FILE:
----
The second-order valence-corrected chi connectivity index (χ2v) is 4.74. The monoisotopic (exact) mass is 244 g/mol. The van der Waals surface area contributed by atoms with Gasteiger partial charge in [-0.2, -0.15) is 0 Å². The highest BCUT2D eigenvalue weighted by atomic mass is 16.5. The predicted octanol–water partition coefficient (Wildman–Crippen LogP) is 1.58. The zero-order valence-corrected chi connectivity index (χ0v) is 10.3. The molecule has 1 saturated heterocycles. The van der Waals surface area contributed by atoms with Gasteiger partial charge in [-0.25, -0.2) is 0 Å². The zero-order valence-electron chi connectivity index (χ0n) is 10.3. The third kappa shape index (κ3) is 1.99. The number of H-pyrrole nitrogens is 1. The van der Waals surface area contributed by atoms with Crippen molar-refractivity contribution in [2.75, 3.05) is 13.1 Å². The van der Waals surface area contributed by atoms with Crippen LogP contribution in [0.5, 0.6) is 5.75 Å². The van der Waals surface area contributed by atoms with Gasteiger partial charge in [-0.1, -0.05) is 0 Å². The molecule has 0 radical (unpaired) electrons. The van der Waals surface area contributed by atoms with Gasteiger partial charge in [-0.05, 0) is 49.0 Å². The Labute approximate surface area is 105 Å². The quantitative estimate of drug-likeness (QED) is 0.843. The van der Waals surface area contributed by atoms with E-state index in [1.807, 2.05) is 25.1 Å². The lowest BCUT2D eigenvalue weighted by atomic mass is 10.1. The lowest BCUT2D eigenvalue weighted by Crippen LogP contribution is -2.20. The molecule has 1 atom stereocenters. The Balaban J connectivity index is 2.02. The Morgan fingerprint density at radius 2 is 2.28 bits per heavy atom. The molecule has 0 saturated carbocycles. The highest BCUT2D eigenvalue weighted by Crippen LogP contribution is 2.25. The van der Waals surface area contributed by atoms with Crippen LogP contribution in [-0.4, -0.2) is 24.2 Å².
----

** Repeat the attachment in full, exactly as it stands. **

The second-order valence-corrected chi connectivity index (χ2v) is 4.74. The monoisotopic (exact) mass is 244 g/mol. The van der Waals surface area contributed by atoms with Gasteiger partial charge in [-0.2, -0.15) is 0 Å². The highest BCUT2D eigenvalue weighted by atomic mass is 16.5. The predicted octanol–water partition coefficient (Wildman–Crippen LogP) is 1.58. The zero-order valence-corrected chi connectivity index (χ0v) is 10.3. The molecule has 1 saturated heterocycles. The van der Waals surface area contributed by atoms with Gasteiger partial charge in [-0.25, -0.2) is 0 Å². The zero-order valence-electron chi connectivity index (χ0n) is 10.3. The third kappa shape index (κ3) is 1.99. The number of H-pyrrole nitrogens is 1. The van der Waals surface area contributed by atoms with Crippen molar-refractivity contribution in [2.75, 3.05) is 13.1 Å². The van der Waals surface area contributed by atoms with Crippen LogP contribution in [0.5, 0.6) is 5.75 Å². The van der Waals surface area contributed by atoms with Gasteiger partial charge in [-0.1, -0.05) is 0 Å². The molecule has 0 radical (unpaired) electrons. The van der Waals surface area contributed by atoms with Gasteiger partial charge in [-0.05, 0) is 49.0 Å². The Labute approximate surface area is 105 Å². The quantitative estimate of drug-likeness (QED) is 0.843. The van der Waals surface area contributed by atoms with E-state index in [1.807, 2.05) is 25.1 Å². The lowest BCUT2D eigenvalue weighted by atomic mass is 10.1. The lowest BCUT2D eigenvalue weighted by Crippen LogP contribution is -2.20. The molecule has 1 atom stereocenters. The Balaban J connectivity index is 2.02. The Morgan fingerprint density at radius 2 is 2.28 bits per heavy atom. The molecule has 0 saturated carbocycles. The highest BCUT2D eigenvalue weighted by Crippen LogP contribution is 2.25. The van der Waals surface area contributed by atoms with Crippen LogP contribution in [-0.4, -0.2) is 24.2 Å².